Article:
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    #9 dandelot, Dec 8, 2014
    Last edited: Dec 8, 2014
    road wear

    The Straight Dope: Why can't they make highways last forever?
    I have no idea if this source is accurate, but here is the crucial paragraph:


    "Trucks are particularly problematic. The rule of thumb among highway engineers is that road deterioration is roughly proportional to vehicle axle weight to the fourth power. In other words, doubling the weight on an axle increases the wear and tear on the roads by 2[SUP]4[/SUP], or 16 times. Roads are usually designed assuming that a single axle on a big truck carries a maximum of 18,000 pounds. Compared to a typical car carrying 2,000 pounds per axle, a fully loaded truck stresses the road surface 6,561 times as much. Minor overloading can make a big difference. Exceeding the maximum load by just 10 percent increases road stress by 46 percent — that's why you see all those weigh stations on highways. So the next job on your list, Dan, is dealing with the damn trucks."

    Which does not explain why, when one is on a road that goes from California to Nevada, that
    the road surface is instantly and obviously better in Nevada. Same cars, same trucks.
    Much better road in Nevada.
     
  10. Canuck

    Canuck Active Member

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    Unless you're also dealing with snow and ice. Then the constant ploughing does more damage to the roads than any semi. Add to that the salt and gravel, freeze and thaw cycles, and certain highways up here look like tanks drove over them come spring.

    The extension of WA EV rebate will good for brining up cheap used Leafs into BC. We only pay a 6.1% duty on them and that's still far cheaper than what they sell for used up here. The extension will cause more people to upgrade, putting more used ones on the market. My Leaf is from WA and we can even get Carwings to work in Canada on US born Leafs.
     
  11. v12 to 12v

    v12 to 12v Active Member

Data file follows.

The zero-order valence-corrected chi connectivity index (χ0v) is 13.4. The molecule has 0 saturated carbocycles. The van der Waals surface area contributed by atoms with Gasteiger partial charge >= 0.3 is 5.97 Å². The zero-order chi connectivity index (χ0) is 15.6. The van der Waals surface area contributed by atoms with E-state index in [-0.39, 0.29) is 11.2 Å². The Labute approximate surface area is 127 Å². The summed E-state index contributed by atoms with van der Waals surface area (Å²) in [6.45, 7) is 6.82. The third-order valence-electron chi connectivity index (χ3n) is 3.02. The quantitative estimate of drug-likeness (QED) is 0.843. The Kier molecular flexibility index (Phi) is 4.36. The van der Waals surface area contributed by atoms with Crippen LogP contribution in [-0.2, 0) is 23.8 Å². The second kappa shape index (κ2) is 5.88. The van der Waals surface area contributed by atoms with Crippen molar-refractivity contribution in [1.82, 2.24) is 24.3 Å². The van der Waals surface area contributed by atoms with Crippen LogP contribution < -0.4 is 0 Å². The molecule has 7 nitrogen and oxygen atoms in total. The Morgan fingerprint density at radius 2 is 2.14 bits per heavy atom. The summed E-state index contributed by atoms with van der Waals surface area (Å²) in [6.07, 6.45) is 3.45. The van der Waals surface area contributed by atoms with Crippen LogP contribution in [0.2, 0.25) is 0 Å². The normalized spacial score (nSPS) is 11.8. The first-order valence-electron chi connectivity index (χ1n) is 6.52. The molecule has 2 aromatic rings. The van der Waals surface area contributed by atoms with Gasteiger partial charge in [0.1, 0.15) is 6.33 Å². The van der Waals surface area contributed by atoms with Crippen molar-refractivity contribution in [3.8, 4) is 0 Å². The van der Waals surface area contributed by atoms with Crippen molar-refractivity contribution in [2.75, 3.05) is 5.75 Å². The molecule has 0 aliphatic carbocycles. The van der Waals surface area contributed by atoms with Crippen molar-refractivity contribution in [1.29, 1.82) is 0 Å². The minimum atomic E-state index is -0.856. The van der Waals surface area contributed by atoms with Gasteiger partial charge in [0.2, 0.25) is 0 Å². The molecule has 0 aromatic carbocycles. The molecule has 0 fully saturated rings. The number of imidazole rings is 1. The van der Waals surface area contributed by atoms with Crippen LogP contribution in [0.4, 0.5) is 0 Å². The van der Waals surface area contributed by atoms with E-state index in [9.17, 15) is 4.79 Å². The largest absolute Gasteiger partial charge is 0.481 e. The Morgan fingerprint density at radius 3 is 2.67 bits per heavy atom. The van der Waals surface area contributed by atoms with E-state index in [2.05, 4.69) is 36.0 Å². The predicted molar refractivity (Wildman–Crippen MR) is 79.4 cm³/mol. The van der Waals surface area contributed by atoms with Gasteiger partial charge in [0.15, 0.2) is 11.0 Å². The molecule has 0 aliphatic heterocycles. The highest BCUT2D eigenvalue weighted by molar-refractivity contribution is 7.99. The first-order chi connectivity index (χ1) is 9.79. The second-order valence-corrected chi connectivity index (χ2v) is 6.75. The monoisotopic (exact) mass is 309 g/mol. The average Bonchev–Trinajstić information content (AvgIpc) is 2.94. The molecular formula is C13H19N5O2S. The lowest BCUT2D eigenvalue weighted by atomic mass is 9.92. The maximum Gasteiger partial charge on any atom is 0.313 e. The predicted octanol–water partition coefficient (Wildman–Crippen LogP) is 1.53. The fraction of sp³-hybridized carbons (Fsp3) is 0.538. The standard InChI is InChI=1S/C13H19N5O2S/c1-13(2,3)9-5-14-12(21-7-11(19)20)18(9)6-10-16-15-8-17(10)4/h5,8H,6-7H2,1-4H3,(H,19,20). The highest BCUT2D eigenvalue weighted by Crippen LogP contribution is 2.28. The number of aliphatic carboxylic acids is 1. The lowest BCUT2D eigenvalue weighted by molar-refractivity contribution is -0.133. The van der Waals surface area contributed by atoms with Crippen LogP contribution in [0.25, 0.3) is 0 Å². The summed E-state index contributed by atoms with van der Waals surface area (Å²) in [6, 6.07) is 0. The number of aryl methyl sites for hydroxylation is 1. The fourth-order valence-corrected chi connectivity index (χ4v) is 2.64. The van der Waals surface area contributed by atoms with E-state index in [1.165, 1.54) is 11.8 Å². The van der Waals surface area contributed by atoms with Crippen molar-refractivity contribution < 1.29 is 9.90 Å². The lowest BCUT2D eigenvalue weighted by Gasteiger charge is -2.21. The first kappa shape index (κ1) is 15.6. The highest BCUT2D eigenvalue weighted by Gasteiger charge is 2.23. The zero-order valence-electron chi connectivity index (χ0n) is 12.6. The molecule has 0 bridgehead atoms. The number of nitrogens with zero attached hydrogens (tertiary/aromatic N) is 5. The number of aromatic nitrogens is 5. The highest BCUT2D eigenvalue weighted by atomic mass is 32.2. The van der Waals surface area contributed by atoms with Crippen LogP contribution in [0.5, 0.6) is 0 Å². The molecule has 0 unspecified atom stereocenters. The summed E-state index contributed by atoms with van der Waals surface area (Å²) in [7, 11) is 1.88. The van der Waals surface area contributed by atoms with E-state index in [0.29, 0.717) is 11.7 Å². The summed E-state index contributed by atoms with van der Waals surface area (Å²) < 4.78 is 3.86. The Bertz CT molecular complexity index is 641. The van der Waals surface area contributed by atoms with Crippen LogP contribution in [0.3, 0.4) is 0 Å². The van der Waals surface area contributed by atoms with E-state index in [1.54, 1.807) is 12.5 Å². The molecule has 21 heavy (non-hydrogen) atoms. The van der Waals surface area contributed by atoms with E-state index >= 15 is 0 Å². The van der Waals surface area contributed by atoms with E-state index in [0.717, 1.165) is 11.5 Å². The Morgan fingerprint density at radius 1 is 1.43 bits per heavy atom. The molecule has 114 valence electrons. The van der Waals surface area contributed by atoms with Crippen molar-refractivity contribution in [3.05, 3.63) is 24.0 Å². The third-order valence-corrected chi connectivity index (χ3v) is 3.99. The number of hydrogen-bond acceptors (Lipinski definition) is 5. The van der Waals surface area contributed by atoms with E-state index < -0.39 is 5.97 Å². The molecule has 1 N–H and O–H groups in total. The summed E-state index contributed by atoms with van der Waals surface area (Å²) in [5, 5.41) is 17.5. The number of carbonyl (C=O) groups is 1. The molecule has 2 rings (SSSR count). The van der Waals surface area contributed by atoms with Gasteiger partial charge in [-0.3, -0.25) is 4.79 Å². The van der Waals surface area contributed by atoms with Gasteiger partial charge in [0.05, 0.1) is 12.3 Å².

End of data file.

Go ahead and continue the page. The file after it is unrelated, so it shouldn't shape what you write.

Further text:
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    There is a reason that gas stations have their filling areas on concrete pads. Gas and oil dissolves asphalt. Take a look at 7-11 parking spot and it is quite evident.

    I'm not saying it is the greatest factor in actual road maintenance either. I'm pointing out all the storm drain monitoring and maintenance is a big part of roadway maintenance. They are essentially sediment basins and oil/water separators and need very routine maintenance and montitoring to keep oils, greases and other pollutants out of our waterways. In addition to flood control, stormwater retention ponds function in a similar fashion as a catch basin does.
     
  12. ACDriveMotor

    ACDriveMotor Member

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    Yup. I live in NYS for 30 years. Chains, studded tires, snow plow, frost heaves, road salt. There is a reason the roads are always under construction in snow country. But in WA that is not the primary factor.
     
  13. EchoDelta

    EchoDelta Member

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  14. ChadS

    ChadS Petroleum is for sissies

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    Yeah, Inslee's been asking for it, but it's the legislators that have to change the law to extend the waiver. Plug In America, Seattle EV Association and several other groups are talking to legislators about it. Jeff Finn of SEVA in particular has some nice numbers showing the financial benefits to the state of getting residents to buy local electricity instead of imported petroleum. The BEV sales tax waiver has very clearly worked here.